02 July 2010

Jul 2

Reference links:
Old Testament

Half way through! (Well, today or yesterday depending on how you round the 0.5.)

Today's reading is problematic. Isaiah is a pretty important prophet, and he gives Hezekiah a message from the Lord saying that Hezekiah will die of his illness. As Isaiah leaves, he gets another message from God saying that Hezekiah will live (because of Hezekiah's prayers prayed to God).

Now, either Isaiah lied the first time and God hadn't spoken to him or he gave a false prophecy the first time (i.e., he misunderstood God)  or God lied to Isaiah to get Hezekiah to pray for healing or God and Isaiah colluded on the lying or God really did change his mind. None of these options is particularly appealing. I suppose the option which both retains God's role as an omniscient timeless being (not that we have seen that claimed in the OT so far, but whatever) and maintains Isaiah's reputation as a super awesome prophet is that they were colluding on the lying.

After Hezekiah recovers, he meets with some envoys from Babylon. Clearly, this is foreshadowing. Even if I did not know that Judah eventually falls to Babylon, the tone of the Biblical author, essentially "Gee golly, Hezekiah sure was naive to show all his riches to the envoys from Babylon", is enough to let you know that nothing Good can come of this. Isaiah tells the king that Very Bad Things are going to happen, but Hezekiah is cool with it because they will not happen until after he is dead.

Hezekiah's son becomes king after his death. The son, Manasseh, was only twelve when he became king. I wonder if there were older sons who were killed or otherwise removed. It seems kind of odd that Hezekiah did not have his first son until he was 42 (derived from the reading from two days ago which says that Hezekiah became king at age 25 and ruled for 29 years. 25 + 29 - 12 = 42.

Manasseh is an evil king and undoes all the good that his father did. He sets up shrines and prophets and idols. Because of these evils, God says,
I will bring such disaster on Jerusalem and Judah that the ears of those who hear about it will tingle with horror. I will judge Jerusalem by the same standard I used for Samaria and the same measure I used for the family of Ahab. I will wipe away the people of Jerusalem as one wipes a dish and turns it upside down. Then I will reject even the remnant of my own people who are left, and I will hand them over as plunder for their enemies. For they have done great evil in my sight and have angered me ever since their ancestors came out of Egypt.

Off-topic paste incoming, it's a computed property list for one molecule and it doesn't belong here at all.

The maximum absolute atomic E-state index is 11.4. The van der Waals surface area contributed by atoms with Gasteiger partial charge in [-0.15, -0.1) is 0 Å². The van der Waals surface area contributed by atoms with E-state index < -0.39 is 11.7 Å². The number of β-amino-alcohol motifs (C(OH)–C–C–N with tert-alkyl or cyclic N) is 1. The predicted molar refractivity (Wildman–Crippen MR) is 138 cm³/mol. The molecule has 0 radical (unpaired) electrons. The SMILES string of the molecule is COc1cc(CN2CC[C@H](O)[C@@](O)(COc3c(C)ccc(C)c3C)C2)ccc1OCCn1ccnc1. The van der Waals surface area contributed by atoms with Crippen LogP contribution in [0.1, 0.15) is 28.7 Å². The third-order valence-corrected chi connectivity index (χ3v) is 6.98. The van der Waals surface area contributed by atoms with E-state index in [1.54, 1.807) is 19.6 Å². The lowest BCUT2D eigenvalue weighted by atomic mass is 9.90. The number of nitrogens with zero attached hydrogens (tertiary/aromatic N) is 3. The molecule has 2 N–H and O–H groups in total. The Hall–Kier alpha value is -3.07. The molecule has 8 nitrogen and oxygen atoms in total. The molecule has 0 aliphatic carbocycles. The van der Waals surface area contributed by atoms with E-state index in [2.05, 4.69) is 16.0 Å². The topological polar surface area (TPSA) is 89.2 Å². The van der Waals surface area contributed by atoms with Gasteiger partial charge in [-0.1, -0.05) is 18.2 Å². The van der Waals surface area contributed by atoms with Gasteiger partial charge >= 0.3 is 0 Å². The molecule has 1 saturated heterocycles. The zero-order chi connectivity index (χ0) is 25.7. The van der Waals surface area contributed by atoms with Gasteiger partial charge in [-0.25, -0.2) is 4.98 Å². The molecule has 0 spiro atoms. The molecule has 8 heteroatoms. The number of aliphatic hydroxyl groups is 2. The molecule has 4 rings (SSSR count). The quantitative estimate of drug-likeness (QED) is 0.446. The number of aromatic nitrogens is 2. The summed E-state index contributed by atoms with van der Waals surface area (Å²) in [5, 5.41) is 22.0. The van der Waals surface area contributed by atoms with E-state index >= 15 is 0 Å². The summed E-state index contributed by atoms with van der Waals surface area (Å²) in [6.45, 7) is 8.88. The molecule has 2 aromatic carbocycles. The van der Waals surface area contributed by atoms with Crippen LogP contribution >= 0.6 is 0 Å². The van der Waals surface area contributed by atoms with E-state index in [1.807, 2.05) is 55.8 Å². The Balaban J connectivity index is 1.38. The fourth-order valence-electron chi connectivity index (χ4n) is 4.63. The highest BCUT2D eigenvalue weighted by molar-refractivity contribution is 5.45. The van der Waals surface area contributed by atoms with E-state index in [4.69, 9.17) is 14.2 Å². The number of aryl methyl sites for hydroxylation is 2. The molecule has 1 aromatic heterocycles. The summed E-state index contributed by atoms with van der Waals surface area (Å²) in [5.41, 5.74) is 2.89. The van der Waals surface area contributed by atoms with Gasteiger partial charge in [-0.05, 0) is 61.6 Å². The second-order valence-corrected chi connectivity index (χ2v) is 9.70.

It is only after this pronouncement that the Biblical author sees fit to mention that Manasseh was also killing people until
Jerusalem was filled from one end to the other with innocent blood.
I know I have a different point of view than the temperamental Yahweh, but I would think that should be considered worse than setting up shrines and whatnot.

After Manasseh, his son Amon rules and is also evil. Then Josiah becomes king, and he did what was right.

New Testament

Paul is back in Jerusalem. The leaders there warn him that some people might be looking to cause people trouble because,
the Jewish believers here in Jerusalem have been told that you are teaching all the Jews who live among the Gentiles to turn their backs on the laws of Moses. They’ve heard that you teach them not to circumcise their children or follow other Jewish customs.
Trouble is caused, even after Paul goes out of his way to show that he does respect the laws of Moses. The text implies that the troublemakers are being quite unreasonable.

However, let's think about this for a moment in the context of our recent Old Testament readings. The theme of our current readings is that straying from God's law, the law of Moses, brings death and destruction. Failing to follow the law and worshiping other Gods causes the destruction of the kingdoms of Israel and Judah and the near destruction of their people.

Now, here Paul comes along, and he is preaching some pretty risky things. Even if he is not saying that Jews should not follow the Mosaic law, he is certainly saying that the Gentiles are part of the covenant community despite not following those laws. It is also likely that he is telling the Jews that they do not have to follow the Mosaic law once they become believers even though they can. Plus, he is spreading the word that a man was God.

Now, given the way God has reacted to betrayal in the past, can you really blame the Jews for finding Paul threatening? As far as they can tell, he seems to be trying to encourage Jews to call the wrath of God down upon them again.

Now, I'm not saying that riots and violence are the right way to respond to such concerns, but the concerns that the Jews have are legitimate, and the Biblical author ought to have taken them more seriously.

Psalms and Proverbs

Nothing of particular note.